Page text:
Classified documents found at Mar-a-Lago
The Justice Department’s investigation into Trump’s actions related to documents from his time in office burst into public view in August when FBI agents executed a search warrant at Mar-a-Lago and seized thousands of documents, including about 100 marked as classified. The FBI also subpoenaed the Trump Organization for surveillance video from the resort.
Prosecutors had said in court filings they were pursuing possible criminal mishandling of national security information and obstruction of justice. The DOJ previously alleged that the classified documents were “likely concealed and removed” from a storage room at Mar-a-Lago as part of an effort to “obstruct” the FBI’s investigation into Trump’s potential mishandling of classified materials.
After Trump returned 15 boxes of materials to the National Archives in January, the Justice Department subpoenaed Trump in May, seeking documents with classification markings that were still at Mar-a-Lago.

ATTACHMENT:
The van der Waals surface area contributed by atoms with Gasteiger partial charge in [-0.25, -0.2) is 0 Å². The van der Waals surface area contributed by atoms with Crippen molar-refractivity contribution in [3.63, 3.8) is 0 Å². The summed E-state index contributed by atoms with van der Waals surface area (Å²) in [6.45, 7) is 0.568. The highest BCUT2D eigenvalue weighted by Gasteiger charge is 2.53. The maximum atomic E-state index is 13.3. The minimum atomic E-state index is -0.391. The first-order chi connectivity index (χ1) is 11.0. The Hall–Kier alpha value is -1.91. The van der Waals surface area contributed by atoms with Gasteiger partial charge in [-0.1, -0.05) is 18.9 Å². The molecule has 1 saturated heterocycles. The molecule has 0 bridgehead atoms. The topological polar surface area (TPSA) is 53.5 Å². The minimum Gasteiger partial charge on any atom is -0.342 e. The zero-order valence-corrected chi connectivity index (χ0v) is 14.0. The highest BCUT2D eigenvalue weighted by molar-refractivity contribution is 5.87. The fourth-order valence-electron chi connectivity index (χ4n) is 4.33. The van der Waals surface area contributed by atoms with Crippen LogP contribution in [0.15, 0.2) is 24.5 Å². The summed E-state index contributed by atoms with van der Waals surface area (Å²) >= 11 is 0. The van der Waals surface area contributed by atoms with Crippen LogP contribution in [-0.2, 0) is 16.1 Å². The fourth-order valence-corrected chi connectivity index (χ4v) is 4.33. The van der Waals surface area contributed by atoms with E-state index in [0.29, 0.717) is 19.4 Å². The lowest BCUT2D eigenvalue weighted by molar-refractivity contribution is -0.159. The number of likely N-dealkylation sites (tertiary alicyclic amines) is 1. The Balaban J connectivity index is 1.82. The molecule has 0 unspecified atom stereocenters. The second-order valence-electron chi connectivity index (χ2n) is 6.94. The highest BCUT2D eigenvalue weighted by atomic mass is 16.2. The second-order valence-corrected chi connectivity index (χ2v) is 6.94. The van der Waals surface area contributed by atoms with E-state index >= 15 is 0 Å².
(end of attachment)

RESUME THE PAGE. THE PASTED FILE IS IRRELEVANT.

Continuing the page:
According to a lawsuit he later filed, Trump directed his staff to search for any remaining classified material to comply with the subpoena. After federal investigators retrieved documents from the resort in June, his lawyers later told investigators that they had searched the storage area and that all classified documents were accounted for.
Prosecutors said in August that that some documents were likely removed from a storage room before Trump’s lawyers examined the area, while they were trying to comply with the subpoena.
In recent months, prosecutors heard from dozens of witnesses, including Trump aides and employees of Mar-a-Lago and the Trump Organization. The bulk of the witnesses appeared before a grand jury in Washington, DC, but in recent weeks multiple witnesses testified before a grand jury in southern Florida.
Prosecutors obtained an audio tape of Trump talking about a classified Pentagon document during a 2021 Bedminster, New Jersey, meeting. On the recording, which was first reported by CNN, Trump acknowledged that the document was still classified, undercutting his argument that everything he brought with him to Mar-a-Lago had been declassified.
This story has been updated with additional developments.